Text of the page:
WAR Standard Deck Tech: Grixis Control

Hello and welcome back to Strictly Standard.  As promised, the new reboot of the article series will bring with it new content platforms. One of which will be deck techs for the decks you can expect to face at your FNM tournaments.

Nicol Bolas has been a fan favorite bad-guy since 1994, when he was introduced in Legends.  This time around he is destroying the plane of Ravnica in his quest to become the most powerful Planeswalker in the multiverse, and he is consuming the Spark of other ‘Walkers to do so!  Nicol Bolas, Dragon-God is an extremely powerful card that will own games if not answered immediately.  With the Grixis archetype lacking closing power against the Esper Control and lacking speed against the aggro creature strategies, it makes sense that this would become an interesting starting point to brew by adding a multi-utility bomb.

For War of the Spark Standard, my week 1 deck will absolutely revolve around this new Planeswalker-God.  Adding in the versatile power of the Amass spells that came with War of the Spark can really propel this archetype into the folds of the Tier 1 meta.  My list looks a little like this:

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Creature (4)
Niv-Mizzet, Parun
Nicol Bolas, the Ravager

Instant (10)
Bedevil
Commence the Endgame
Expansion // Explosion
Spell Pierce
Vraska’s Contempt

Sorcery (12)
Angrath’s Rampage
Carnival // Carnage
Duress
Enter the God-Eternals
Ritual of Soot
Spark Harvest
Thought Erasure

Enchantment (2)
Dreadhorde Invasion
Search for Azcanta

Planeswalker (7)
Liliana, Dreadhorde General
Narset, Parter of Veils
Nicol Bolas, Dragon-God
Ral, Storm Conduit
Lands (25)
Blast Zone
Blood Crypt
Dragonskull Summit
Drowned Catacomb
Field of Ruin
Island
Mobilized District
Steam Vents
Sulfur Falls
Swamp
Watery Grave

Sideboard (15)
Angrath, the Flame-Chained
Banefire
Dire Fleet Daredevil
Lightning Mare
Moment of Craving
Negate
Nezahal, Primal Tide
Syncopate
The Elderspell
Thief of Sanity

You will notice that I am only running 2 copies of this “central” card.  The restrictive mana cost of 5 colored pips, including 3 black mana, on Nicol Bolas, Dragon-God makes it a little too difficult to cast reliably on turn 5, so keeping the number down means we have room for spells we can actually cast in the early game while we maneuver the board state to allow us to slam him or one of our other major win-con’s in Niv-Mizzet, Parun or Liliana, Dreadhorde General.

Grixis plays a very tap-out style of control, needing to leverage the game’s most powerful early sorcery spells and sorcery-speed finishers in Planeswalkers and creatures.  Building towards this end game, you will need to disrupt your opponent early and keep them reeling, unable to answer your onslaught of early resource advantage spells.  Discard in Duress and Thought Erasure along with turn 1 or 2 interaction in Spell Pierce and Carnival//Carnage make sure the opponent’s early game plan does not play out, and removal for the threats that do happen to land on the other side of the battlefield in Angrath’s Rampage, Bedevil, or Carnival//Carnage.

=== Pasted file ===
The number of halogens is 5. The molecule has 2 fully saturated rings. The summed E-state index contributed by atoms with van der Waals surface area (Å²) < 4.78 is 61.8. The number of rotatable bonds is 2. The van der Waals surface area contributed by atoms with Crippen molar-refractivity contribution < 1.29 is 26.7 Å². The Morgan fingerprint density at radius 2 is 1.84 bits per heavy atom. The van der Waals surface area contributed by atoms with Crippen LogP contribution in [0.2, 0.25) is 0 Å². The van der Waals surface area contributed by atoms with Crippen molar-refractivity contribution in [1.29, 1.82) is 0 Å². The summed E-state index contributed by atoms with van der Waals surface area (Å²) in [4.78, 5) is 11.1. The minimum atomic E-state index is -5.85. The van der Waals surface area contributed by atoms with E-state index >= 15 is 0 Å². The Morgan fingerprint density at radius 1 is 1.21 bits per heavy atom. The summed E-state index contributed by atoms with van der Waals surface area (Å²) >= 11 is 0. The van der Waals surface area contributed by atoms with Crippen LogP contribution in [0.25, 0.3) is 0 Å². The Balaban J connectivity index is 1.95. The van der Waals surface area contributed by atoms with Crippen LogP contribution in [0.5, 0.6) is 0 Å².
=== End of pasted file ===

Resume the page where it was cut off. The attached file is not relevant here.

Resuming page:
Furthering the gameplan, once you get to 4 or 5 mana, you will want to start dropping bombs that proactively manipulate the gamestate in your favor.  Nicol Bolas, the Ravager and Carnival//Carnage do a pretty nice job of running your opponent out of resources with their 2-for-1 capabilities.  Then all that’s left to do is clean up the mess.  The remaining cards give you plenty of options late game once it becomes a battle of attrition.  You can refill your hand with a nice Expansion//Explosion for X=3 or 4. If you think a Counterspell may be lurking in your opponent’s hand, use Commence the Endgame. If there are just too many sticky pests left on your opponent’s board, you can use a Vraska’s Contempt, Ritual of Soot, or Enter the God-Eternals to press your advantage.

Sideboarding is tricky, especially in the early developing stages of a format.  I expect plenty of Grixis and Esper Control mirror matches, which is why I loaded up on uncounterable options.  Banefire is the tried and true finisher against control. Nezahal, the Primal Tide give us the best sticky closer against any sort of removal, and Lightning Mare gives you a dual purpose card that is guaranteed to land (and probably eat a removal spell) against control while also providing an early chump blocker against the aggro decks.  Negate is a nice card to have for the matchups where you need a way to stop your opponent from resolving their removal or landing a difficult-to-deal-with non-creature permanent type.  There are a couple narrow options included, but I like things that can cleanly answer a major problem.  The Elderspell is good against Planeswalker-heavy control decks, Syncopate is solely there for the Nexus of Fate matchup, and Angrath, the Flame-Chained dominates small creature aggro decks.  Rounding out the sideboard, there are some general catch-all options in Dire Fleet Daredevil, Moment of Craving, and Thief of Sanity.  Each of these can be brought in against a wide variety of decks and provide you with the extra resources you will need to turn the game in your favor, whether that be access to more cards or more life points.

All said, this deck has been extremely fun to play in the early stages of this format and I hope you like the tech that I have chosen to include.  If you have any suggestions for inclusions to this archetype or questions about play patterns, please feel free to leave a comment!

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